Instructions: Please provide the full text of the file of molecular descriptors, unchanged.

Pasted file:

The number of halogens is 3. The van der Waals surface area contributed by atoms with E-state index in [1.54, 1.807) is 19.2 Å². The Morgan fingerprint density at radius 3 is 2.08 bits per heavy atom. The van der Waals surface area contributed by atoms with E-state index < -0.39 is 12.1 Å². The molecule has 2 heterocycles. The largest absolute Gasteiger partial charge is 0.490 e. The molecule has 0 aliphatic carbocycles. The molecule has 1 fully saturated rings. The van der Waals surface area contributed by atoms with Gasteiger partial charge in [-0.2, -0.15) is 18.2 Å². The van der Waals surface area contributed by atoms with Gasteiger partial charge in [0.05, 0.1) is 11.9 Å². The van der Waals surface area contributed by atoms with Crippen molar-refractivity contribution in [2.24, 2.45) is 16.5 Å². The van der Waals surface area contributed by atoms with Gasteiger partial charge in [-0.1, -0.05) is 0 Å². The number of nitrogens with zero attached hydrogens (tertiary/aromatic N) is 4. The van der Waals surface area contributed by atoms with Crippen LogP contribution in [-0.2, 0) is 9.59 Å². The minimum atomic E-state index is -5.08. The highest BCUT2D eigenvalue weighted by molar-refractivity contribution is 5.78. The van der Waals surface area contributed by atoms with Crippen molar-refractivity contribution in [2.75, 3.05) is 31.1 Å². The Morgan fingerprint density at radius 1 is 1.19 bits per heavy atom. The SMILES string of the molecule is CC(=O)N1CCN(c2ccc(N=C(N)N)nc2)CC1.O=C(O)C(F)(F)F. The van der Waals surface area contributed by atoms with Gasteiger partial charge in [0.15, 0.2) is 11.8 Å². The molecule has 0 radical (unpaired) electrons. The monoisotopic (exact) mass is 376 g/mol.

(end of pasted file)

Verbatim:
The number of halogens is 3. The van der Waals surface area contributed by atoms with E-state index in [1.54, 1.807) is 19.2 Å². The Morgan fingerprint density at radius 3 is 2.08 bits per heavy atom. The van der Waals surface area contributed by atoms with E-state index < -0.39 is 12.1 Å². The molecule has 2 heterocycles. The largest absolute Gasteiger partial charge is 0.490 e. The molecule has 0 aliphatic carbocycles. The molecule has 1 fully saturated rings. The van der Waals surface area contributed by atoms with Gasteiger partial charge in [-0.2, -0.15) is 18.2 Å². The van der Waals surface area contributed by atoms with Gasteiger partial charge in [0.05, 0.1) is 11.9 Å². The van der Waals surface area contributed by atoms with Crippen molar-refractivity contribution in [2.24, 2.45) is 16.5 Å². The van der Waals surface area contributed by atoms with Gasteiger partial charge in [-0.1, -0.05) is 0 Å². The number of nitrogens with zero attached hydrogens (tertiary/aromatic N) is 4. The van der Waals surface area contributed by atoms with Crippen LogP contribution in [-0.2, 0) is 9.59 Å². The minimum atomic E-state index is -5.08. The highest BCUT2D eigenvalue weighted by molar-refractivity contribution is 5.78. The van der Waals surface area contributed by atoms with Crippen molar-refractivity contribution in [2.75, 3.05) is 31.1 Å². The Morgan fingerprint density at radius 1 is 1.19 bits per heavy atom. The SMILES string of the molecule is CC(=O)N1CCN(c2ccc(N=C(N)N)nc2)CC1.O=C(O)C(F)(F)F. The van der Waals surface area contributed by atoms with Gasteiger partial charge in [0.15, 0.2) is 11.8 Å². The molecule has 0 radical (unpaired) electrons. The monoisotopic (exact) mass is 376 g/mol.